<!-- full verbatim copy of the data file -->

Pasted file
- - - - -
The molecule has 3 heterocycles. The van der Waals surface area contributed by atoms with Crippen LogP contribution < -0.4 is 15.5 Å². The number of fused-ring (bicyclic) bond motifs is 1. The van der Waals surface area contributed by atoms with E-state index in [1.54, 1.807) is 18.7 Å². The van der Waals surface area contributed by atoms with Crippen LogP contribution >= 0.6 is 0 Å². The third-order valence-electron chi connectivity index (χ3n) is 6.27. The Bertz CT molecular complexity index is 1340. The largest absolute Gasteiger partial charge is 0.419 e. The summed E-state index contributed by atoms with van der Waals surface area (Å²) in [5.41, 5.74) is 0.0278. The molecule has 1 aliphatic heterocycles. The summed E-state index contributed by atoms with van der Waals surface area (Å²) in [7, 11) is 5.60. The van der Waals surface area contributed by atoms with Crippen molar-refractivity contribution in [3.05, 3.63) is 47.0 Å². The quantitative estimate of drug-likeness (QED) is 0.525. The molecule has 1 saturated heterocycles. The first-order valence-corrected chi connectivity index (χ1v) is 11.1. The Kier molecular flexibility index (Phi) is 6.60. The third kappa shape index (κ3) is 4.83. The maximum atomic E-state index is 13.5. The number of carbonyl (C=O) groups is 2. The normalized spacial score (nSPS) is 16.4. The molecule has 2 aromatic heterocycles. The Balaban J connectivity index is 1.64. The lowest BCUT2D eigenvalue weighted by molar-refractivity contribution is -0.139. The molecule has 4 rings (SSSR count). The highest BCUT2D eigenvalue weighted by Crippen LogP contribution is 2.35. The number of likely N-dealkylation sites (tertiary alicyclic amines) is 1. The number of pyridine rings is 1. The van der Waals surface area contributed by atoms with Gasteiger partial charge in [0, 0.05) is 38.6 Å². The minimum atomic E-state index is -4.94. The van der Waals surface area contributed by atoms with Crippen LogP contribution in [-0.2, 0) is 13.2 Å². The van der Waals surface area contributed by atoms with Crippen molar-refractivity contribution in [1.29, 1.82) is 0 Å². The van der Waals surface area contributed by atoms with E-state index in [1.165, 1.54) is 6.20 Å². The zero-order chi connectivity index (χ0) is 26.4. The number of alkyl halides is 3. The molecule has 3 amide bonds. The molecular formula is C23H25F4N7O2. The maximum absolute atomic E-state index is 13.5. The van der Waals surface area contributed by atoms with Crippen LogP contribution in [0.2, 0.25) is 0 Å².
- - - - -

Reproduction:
The molecule has 3 heterocycles. The van der Waals surface area contributed by atoms with Crippen LogP contribution < -0.4 is 15.5 Å². The number of fused-ring (bicyclic) bond motifs is 1. The van der Waals surface area contributed by atoms with E-state index in [1.54, 1.807) is 18.7 Å². The van der Waals surface area contributed by atoms with Crippen LogP contribution >= 0.6 is 0 Å². The third-order valence-electron chi connectivity index (χ3n) is 6.27. The Bertz CT molecular complexity index is 1340. The largest absolute Gasteiger partial charge is 0.419 e. The summed E-state index contributed by atoms with van der Waals surface area (Å²) in [5.41, 5.74) is 0.0278. The molecule has 1 aliphatic heterocycles. The summed E-state index contributed by atoms with van der Waals surface area (Å²) in [7, 11) is 5.60. The van der Waals surface area contributed by atoms with Crippen molar-refractivity contribution in [3.05, 3.63) is 47.0 Å². The quantitative estimate of drug-likeness (QED) is 0.525. The molecule has 1 saturated heterocycles. The first-order valence-corrected chi connectivity index (χ1v) is 11.1. The Kier molecular flexibility index (Phi) is 6.60. The third kappa shape index (κ3) is 4.83. The maximum atomic E-state index is 13.5. The number of carbonyl (C=O) groups is 2. The normalized spacial score (nSPS) is 16.4. The molecule has 2 aromatic heterocycles. The Balaban J connectivity index is 1.64. The lowest BCUT2D eigenvalue weighted by molar-refractivity contribution is -0.139. The molecule has 4 rings (SSSR count). The highest BCUT2D eigenvalue weighted by Crippen LogP contribution is 2.35. The number of likely N-dealkylation sites (tertiary alicyclic amines) is 1. The number of pyridine rings is 1. The van der Waals surface area contributed by atoms with Gasteiger partial charge in [0, 0.05) is 38.6 Å². The minimum atomic E-state index is -4.94. The van der Waals surface area contributed by atoms with Crippen LogP contribution in [-0.2, 0) is 13.2 Å². The van der Waals surface area contributed by atoms with Crippen molar-refractivity contribution in [1.29, 1.82) is 0 Å². The van der Waals surface area contributed by atoms with E-state index in [1.165, 1.54) is 6.20 Å². The zero-order chi connectivity index (χ0) is 26.4. The number of alkyl halides is 3. The molecule has 3 amide bonds. The molecular formula is C23H25F4N7O2. The maximum absolute atomic E-state index is 13.5. The van der Waals surface area contributed by atoms with Crippen LogP contribution in [0.2, 0.25) is 0 Å².